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Abu Dhabi, UAESunday 16 December 2018

Israel raid on Raqqa led to ban on laptops on airplanes

Vanity Fair magazine reports the sharing of such information with the Russians caused a rift between the US and Israel

An Israeli special forces raid on Raqqa provided information that led to the banning of laptops on planes. AP Photo/Gabriel Chaim
An Israeli special forces raid on Raqqa provided information that led to the banning of laptops on planes. AP Photo/Gabriel Chaim

A raid by elite Israeli commandos on the Syrian city of Raqqa in February of this year while the city was still under the control of Isil provided the information which led to the banning of laptop computers on passenger flights by Britain and America, according to a report in Vanity Fair.

The magazine goes on to claim that the details about this operation was shared by American president Donald Trump with Sergey Lavrov, the Russian foreign minister, and Sergey Kislyak, that country’s ambassador to Washington, provoking fury from the Israelis.

The raid was led by Sayeret Matkal force, Israel’s equivalent of the SAS, with support from Mossad, the country’s national intelligence agency, and involved the soldiers flying deep into Syria. Mossad operatives on the ground drove across the desert in vehicles that were under the flag of forces loyal to the Assad regime.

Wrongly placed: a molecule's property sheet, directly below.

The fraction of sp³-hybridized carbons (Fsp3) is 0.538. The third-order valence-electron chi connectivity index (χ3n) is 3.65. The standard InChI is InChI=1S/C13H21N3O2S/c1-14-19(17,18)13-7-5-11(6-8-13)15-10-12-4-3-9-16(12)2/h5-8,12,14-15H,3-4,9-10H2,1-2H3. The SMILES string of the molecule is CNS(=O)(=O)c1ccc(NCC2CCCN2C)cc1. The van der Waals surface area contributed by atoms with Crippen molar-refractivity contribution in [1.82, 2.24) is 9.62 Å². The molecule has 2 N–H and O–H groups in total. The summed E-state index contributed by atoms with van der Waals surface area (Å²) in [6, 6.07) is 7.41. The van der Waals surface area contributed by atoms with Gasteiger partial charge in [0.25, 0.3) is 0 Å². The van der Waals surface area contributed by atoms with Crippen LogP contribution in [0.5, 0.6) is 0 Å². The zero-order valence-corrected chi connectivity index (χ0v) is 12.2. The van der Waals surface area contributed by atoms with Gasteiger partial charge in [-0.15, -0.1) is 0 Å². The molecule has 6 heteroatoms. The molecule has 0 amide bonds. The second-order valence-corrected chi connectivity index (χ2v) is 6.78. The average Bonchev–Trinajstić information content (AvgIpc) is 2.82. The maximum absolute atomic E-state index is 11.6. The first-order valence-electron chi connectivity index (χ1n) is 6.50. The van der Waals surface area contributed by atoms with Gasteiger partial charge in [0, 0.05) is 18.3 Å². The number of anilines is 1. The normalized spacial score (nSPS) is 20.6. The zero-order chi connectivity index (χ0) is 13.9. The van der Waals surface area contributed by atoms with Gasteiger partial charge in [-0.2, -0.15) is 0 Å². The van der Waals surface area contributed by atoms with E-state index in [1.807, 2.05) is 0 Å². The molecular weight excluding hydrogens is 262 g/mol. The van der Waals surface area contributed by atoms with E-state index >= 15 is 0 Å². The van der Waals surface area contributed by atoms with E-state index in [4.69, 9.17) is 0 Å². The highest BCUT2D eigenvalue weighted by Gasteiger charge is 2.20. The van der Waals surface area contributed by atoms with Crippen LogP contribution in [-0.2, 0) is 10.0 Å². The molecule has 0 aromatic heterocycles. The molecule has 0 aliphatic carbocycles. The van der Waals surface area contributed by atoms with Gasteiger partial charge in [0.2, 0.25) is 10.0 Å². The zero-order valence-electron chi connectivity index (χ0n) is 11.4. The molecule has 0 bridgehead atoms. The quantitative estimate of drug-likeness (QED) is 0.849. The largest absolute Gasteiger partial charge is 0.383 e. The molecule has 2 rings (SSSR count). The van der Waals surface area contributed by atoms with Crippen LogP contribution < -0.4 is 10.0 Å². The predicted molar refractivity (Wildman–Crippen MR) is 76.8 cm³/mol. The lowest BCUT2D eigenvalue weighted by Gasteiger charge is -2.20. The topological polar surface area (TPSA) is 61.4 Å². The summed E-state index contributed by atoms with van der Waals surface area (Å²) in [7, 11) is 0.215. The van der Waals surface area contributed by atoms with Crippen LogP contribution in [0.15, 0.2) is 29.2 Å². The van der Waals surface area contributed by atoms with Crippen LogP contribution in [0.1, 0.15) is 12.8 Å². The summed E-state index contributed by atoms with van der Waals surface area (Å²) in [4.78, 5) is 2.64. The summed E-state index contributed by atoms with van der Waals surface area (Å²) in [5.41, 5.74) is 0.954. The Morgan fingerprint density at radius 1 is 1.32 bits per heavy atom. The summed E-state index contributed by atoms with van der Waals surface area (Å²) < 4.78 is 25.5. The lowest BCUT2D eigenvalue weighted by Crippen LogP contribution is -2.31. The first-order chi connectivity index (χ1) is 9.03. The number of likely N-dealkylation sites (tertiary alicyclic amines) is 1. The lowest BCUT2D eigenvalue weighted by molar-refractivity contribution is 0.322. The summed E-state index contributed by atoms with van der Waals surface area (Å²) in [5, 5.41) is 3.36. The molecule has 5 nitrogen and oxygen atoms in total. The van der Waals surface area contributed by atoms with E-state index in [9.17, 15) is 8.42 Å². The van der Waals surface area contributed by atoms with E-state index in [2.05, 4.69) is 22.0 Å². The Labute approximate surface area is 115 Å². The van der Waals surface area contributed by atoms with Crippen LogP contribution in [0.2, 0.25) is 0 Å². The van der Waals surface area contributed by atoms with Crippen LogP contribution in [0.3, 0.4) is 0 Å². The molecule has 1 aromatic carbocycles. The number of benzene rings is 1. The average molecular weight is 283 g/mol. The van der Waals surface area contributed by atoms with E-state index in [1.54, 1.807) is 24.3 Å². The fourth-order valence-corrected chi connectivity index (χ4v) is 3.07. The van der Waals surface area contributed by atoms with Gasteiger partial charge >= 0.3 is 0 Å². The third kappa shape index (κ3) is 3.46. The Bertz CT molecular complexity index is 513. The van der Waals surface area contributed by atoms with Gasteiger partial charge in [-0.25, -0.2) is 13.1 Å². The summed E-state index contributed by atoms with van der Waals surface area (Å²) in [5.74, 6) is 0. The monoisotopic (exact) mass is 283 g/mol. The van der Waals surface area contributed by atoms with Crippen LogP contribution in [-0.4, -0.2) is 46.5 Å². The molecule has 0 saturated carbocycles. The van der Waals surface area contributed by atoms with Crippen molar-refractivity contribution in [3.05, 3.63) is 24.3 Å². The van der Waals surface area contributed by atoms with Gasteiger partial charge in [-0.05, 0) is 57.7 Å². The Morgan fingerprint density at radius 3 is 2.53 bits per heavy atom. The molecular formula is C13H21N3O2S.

They placed a listening device in a room where Isil terrorists were discussing potential operations against Western targets and learned from the bugs that the group were planning to attack airplanes with bombs that would be concealed in computers and other electronic devices.

The plan was reported by Vanity Fair to be under the direction of Ibrahim al Asiri, a veteran bombmaker who had also worked for al-Qaeda. Working from the intelligence gleaned by the Israelis from their daring raid, both Britain and America subsequently banned the use of computers on commercial airliners for many months.

It has only been since new screening has been introduced at airports that the ban has been lifted I the US while some airports in Britain have maintained the prohibition. US homeland security secretary John Kelly said that at first the Americans had been sceptical about the efficacity of such a device until they had developed and tested a similar weapon themselves.

“We tested it, on a real airplane, on the ground, pressurised,” Mr Kelly said. “To say the least, it destroyed the airplane.”

But the revelation that Mr Trump had shared such sensitive information with the Russians caused a row between America and Israel, one of its closest allies. “Trump betrayed us,” an Israeli military official is quoted by Vanity Fair as saying. “And if we can’t trust him, then we’re going to have to do what is necessary on our own if our back is up against the wall with Iran.”